Nationally, Castiglioni has to battle for breaststroke swims in a pecking order that includes Carraro and precocious youngster Benedetta Pilato. (Castiglioni, for instance, swam prelims of the women’s 400 medley relay in Tokyo and split 1:05.26, before giving way to Carraro in 1:05.88 in finals. The Italians finished sixth.) In Match 1, she won the 50 breast by outdueling Pilato and Carraro.

Aqua Centurions’ relay win owed mostly to Castiglioni’s breaststroke leg: She split 1:03.85, the fastest in the race by more than half-second to put AC up for good. Pellegrini held off the Toronto Titans by .19 seconds; Castiglioni outsplit their breaststroker by 2.55 seconds. Castiglioni was Aqua Centurions’ top female scorer in Match 1 and second (behind Mariia Kameneva) in Match 4. In that meet, she finished second to Lilly King in both the 50 and 100 breast and outsplit King in the women’s medley relay.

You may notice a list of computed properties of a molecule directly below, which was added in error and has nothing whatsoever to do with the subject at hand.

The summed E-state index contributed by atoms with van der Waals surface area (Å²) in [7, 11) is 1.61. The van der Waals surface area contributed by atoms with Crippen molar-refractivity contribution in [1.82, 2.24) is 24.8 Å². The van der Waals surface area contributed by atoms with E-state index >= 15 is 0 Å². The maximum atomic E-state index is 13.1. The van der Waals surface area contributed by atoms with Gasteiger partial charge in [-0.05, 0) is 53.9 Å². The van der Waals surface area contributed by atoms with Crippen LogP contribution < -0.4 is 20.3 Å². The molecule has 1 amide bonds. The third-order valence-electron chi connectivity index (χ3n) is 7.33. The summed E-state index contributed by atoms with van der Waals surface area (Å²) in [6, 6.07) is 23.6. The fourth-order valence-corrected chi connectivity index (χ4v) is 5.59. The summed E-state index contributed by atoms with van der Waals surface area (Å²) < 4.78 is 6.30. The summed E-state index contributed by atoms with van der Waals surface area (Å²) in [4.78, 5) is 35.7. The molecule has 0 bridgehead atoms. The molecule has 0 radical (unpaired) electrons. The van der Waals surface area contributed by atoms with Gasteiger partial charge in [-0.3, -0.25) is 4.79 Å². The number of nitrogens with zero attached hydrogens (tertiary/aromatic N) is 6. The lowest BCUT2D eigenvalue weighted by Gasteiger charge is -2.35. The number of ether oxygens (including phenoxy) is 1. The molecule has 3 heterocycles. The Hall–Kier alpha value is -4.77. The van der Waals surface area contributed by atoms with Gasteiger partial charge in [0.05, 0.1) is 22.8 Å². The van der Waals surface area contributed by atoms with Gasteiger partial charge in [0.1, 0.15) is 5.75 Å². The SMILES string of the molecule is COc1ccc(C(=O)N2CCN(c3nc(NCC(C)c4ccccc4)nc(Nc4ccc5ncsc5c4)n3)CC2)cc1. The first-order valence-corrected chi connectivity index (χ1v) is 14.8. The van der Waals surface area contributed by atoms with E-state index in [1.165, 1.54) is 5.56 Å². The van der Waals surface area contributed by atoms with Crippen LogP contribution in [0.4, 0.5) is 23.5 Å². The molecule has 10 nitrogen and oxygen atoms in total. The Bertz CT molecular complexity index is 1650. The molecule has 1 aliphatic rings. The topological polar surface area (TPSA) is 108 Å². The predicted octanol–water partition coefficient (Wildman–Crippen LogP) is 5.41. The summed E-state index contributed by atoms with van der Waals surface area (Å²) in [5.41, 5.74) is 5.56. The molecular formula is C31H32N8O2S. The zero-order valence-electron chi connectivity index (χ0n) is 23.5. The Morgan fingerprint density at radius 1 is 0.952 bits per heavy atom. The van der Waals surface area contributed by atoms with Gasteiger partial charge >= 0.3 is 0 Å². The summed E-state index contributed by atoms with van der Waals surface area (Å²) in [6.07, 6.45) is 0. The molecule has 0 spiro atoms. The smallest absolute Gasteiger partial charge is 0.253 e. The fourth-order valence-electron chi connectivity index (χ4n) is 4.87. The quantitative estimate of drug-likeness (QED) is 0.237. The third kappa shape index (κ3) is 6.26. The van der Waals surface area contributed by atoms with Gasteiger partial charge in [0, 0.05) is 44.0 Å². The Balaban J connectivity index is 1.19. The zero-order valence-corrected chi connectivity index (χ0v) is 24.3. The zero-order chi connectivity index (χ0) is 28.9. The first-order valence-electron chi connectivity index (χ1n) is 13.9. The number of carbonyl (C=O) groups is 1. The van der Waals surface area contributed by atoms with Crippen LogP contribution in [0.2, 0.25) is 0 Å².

Louise Hansson, Toronto Titans

Louise Hansson (photo: Mike Lewis)

Louise Hansson; Photo Courtesy: Mike Lewis/ISL

The strength of the Titans is on the women’s side. And ISL is made for a swimmer like Hansson. In Match 1, the only match the Titans have swum, Hansson won the 100 fly to start the meet, then housed the field with a 52.04 split to win the 400 free relay for the Titans. She swam fly on the second-place medley relay, won the 100 individual medley (in a 1-2 with Kayla Sanchez) and swam fly on the winning Titans mixed medley relay. She added third-place points in the 50 fly for good measure. In the 2020 season, Hansson won one race all season, a 100 fly.

Hansson finished tied for fourth in total points in Match 1 with 46.5, third-most among women and the leader for the Titans. It’s tough not to measure the 24-year-old through the lens of her countrywoman Sarah Sjostrom, an icon of the sport and someone with a skillset that seems designed for this league (or maybe, that the league was designed for her skillset). In Hansson, because of her IM ability and her skins potential in two strokes, there’s a chance to dominant just as broadly.